Everything you need to know about monkeypox
While the COVID-19 pandemic still has the world on its toes, monkeypox starts to appear in different countries across the globe. On Saturday, Mexico confirmed its first case – Argentina was the first-ever Latin American country to report a monkeypox case.
Monkeypox was detected in 20 countries and has affected over 200 people (mainly in Europe). The virus is not dangerous, and in most cases, patients recover even without any medical treatment within 2-4 weeks. However, the virus can be deadly for patients with severe symptoms if left unattended, especially for those who are living in areas with inadequate health care systems.
The disease is transmitted through human contact or exhaled respiratory droplets during extended close contact. In this Pacific Prime Latin America article, you will learn more about monkeypox, how it spreads, and everything you can do to protect yourself.
What is monkeypox?
According to the CDC, the disease was first discovered in 1958 in monkey colonies confined to research, hence the name monkeypox. It is a viral infection commonly found in West and Central Africa.
The virus belongs to the Orthopoxvirus genus in the family Poxviridae. The Orthopoxvirus genus also includes:
- Variola virus, which causes smallpox.
- Vaccinia virus – used in the smallpox vaccine.
- Cowpox virus.
What are the symptoms of monkeypox?
The virus that causes monkeypox is related to smallpox but is milder and not as lethal in comparison. The common symptoms of monkeypox are:
- Muscle ache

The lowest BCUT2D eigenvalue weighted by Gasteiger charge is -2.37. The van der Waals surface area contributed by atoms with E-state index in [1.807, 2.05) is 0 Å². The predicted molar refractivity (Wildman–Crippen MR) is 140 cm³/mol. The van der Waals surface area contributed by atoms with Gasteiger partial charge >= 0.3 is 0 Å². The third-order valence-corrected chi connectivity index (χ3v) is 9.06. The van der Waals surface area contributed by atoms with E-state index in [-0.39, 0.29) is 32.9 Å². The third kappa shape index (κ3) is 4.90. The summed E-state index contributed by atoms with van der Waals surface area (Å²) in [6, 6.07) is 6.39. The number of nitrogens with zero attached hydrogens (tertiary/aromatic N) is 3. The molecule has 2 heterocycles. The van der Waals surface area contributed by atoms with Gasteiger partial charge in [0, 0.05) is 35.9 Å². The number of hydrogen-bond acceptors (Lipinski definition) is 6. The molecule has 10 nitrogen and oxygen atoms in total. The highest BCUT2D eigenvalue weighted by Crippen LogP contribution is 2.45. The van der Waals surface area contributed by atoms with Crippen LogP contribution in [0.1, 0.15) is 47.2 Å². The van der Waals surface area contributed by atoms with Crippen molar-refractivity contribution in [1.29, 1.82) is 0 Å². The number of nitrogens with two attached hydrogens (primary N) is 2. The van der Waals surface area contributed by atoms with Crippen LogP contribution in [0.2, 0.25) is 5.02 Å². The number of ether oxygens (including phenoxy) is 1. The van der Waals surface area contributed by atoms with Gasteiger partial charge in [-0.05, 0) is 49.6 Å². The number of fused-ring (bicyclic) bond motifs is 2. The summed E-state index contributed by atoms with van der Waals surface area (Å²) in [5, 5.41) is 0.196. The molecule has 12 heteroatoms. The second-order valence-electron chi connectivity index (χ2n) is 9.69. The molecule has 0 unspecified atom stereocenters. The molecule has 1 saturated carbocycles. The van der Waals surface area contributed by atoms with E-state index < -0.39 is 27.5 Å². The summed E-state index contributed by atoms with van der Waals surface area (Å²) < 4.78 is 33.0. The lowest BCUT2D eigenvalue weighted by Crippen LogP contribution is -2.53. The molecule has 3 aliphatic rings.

- Swelling in lymph nodes
- Rash on the face – could spread to the rest of the body
What is the treatment for monkeypox?
The effects of the virus are generally not severe and people recover within a few weeks without any medical supervision. While there is no dedicated treatment for curing the disease yet, it can be controlled with the smallpox vaccine, cidofovir, ST-246, and vaccinia immune globulin (VIG).
If you have severe symptoms, seek medical help immediately. Your medical practitioner will be able to decide which treatment plans work best for you.
How is monkeypox transmitted?
In West and Central Africa, monkeypox is spread through rodents (i.e. rats, mice, squirrels, etc.). However, the virus is transmitted from one human to another in different ways, such as:
- Skin contact with someone with a rash
- Touching items that infected people used
- Inhaling particles that the patient releases during a cough or sneeze
Since the infection can be transmitted through close contact, it’s essential to isolate yourself if you are diagnosed with it. You may be asked to quarantine at home if the symptoms are mild. On the other hand, if your symptoms are severe, you may need to stay in hospital care until you recover.
How to protect yourself from monkeypox?
There are many ways you can protect yourself from contracting the virus. The CDC released a list of a few measures that can prevent the spread of the virus:
- Avoid contact with animals that could be carrying the virus, especially animals found sick or dead in areas where monkeypox is diagnosed.
- Do not touch dishes/bowls and cloths used by sick animals.
- Do not touch towels and other domestic materials used by someone with the virus.
- Use a PPE while taking care of someone with the virus.
- Maintain personal hygiene, keep your surroundings clean, wash your hands with soap and water, and sanitize frequently.
- Only consume meat that is thoroughly cooked.
If you don’t have health insurance, now is a good time to secure one. Make sure to get both inpatient and outpatient benefits. If you want to know more about the available plans in your country, get in touch with a Pacific Prime Latin America expert.
About Pacific Prime Latin America
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